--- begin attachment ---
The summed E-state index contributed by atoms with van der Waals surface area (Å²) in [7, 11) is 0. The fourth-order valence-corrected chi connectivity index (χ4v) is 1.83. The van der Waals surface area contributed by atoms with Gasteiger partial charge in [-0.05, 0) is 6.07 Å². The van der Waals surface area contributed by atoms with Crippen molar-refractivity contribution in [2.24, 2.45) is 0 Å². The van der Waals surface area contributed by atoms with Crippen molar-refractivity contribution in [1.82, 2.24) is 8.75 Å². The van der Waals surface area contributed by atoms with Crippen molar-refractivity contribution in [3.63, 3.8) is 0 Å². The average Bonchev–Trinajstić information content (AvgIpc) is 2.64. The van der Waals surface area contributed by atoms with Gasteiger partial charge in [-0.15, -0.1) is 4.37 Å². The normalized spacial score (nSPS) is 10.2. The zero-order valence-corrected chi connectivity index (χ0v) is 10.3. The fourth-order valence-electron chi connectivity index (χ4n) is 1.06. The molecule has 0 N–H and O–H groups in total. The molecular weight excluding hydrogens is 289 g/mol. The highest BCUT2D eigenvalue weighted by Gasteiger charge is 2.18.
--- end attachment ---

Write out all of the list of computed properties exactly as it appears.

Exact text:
The summed E-state index contributed by atoms with van der Waals surface area (Å²) in [7, 11) is 0. The fourth-order valence-corrected chi connectivity index (χ4v) is 1.83. The van der Waals surface area contributed by atoms with Gasteiger partial charge in [-0.05, 0) is 6.07 Å². The van der Waals surface area contributed by atoms with Crippen molar-refractivity contribution in [2.24, 2.45) is 0 Å². The van der Waals surface area contributed by atoms with Crippen molar-refractivity contribution in [1.82, 2.24) is 8.75 Å². The van der Waals surface area contributed by atoms with Crippen molar-refractivity contribution in [3.63, 3.8) is 0 Å². The average Bonchev–Trinajstić information content (AvgIpc) is 2.64. The van der Waals surface area contributed by atoms with Gasteiger partial charge in [-0.15, -0.1) is 4.37 Å². The normalized spacial score (nSPS) is 10.2. The zero-order valence-corrected chi connectivity index (χ0v) is 10.3. The fourth-order valence-electron chi connectivity index (χ4n) is 1.06. The molecule has 0 N–H and O–H groups in total. The molecular weight excluding hydrogens is 289 g/mol. The highest BCUT2D eigenvalue weighted by Gasteiger charge is 2.18.